The Covid-19 global health crisis may alter the future of data privacy in the name of public safety. According to published reports, the US government is in talks with tech companies that include Facebook and Google along with health experts. The discussions concern how to use smartphone location data to combat the novel coronavirus, also known as Covid-19. The discussion also includes tracking whether citizens are keeping a safe distance to stop the virus from spreading.
The discussions come as big tech are been under fire from US regulators. They have pressured companies like Facebook and Google to become more transparent in their data collection practices. The suggestion is that they may be regulated. Now, in light of a global pandemic, public-health experts are interested in the possibility that these same companies could compile data in anonymous, aggregated forms to map the spread of the virus.
It’s a move that demonstrates just how desperate the US government is to slow down the pandemic. It’s also a move that could result in Americans fearing the government will be tracking their daily whereabouts.
Cellphone tracking of Covid-19
Meanwhile, Israel’s Prime Minister Benjamin Netanyahu has authorized Israel’s internal security agency to use cellphone location data to help stem the coronavirus for the next 30 days. The geolocation data will be used to trace the movement of citizens who test positive for the virus. It will also be used to identify people who should be quarantined. The government will direct people via text to quarantine themselves immediately if they have come in contact with infected individuals. The move has spurred debate about the legal and ethical implications of the government tracking its citizens.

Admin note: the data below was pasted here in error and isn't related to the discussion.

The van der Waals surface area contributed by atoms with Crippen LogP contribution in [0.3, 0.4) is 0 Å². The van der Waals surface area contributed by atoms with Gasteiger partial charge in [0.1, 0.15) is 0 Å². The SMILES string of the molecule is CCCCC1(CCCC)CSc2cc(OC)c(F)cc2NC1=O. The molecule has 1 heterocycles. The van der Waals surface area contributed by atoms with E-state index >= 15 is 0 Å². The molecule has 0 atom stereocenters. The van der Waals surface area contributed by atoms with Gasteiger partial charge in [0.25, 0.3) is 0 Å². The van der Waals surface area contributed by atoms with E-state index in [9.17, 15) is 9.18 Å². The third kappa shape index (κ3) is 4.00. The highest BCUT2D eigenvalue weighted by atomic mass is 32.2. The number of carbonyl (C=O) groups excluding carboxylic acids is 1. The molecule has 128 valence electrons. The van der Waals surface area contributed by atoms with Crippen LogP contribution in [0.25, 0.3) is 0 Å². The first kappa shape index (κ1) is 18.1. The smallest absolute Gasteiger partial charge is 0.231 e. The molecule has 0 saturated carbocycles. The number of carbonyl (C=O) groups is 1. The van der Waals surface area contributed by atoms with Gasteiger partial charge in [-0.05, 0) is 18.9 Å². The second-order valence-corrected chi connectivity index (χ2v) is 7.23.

Employers and the complicated issue of data protection
Data protection during a global pandemic has become a complicated issue. The General Data Protection Regulation (GDPR) is a regulation in EU law on data protection and privacy. While health data is highly protected under GDPR and requires explicit consent, a subsection of the law allows for the use of personal information without consent if it is needed to protect “against serious cross-border threats to health.”
Employers are faced with a delicate balance to protect personal information while battling a pandemic. It’s new ground that European regulators have attempted to provide guidance on. While employers are not allowed to take their workers’ temperatures, they are allowed to ask them if they’ve been infected, have visited high-risk areas or been in contact with infected people. How long employers are allowed to keep this information and what they should do with it when the risk is over, will be another debate.
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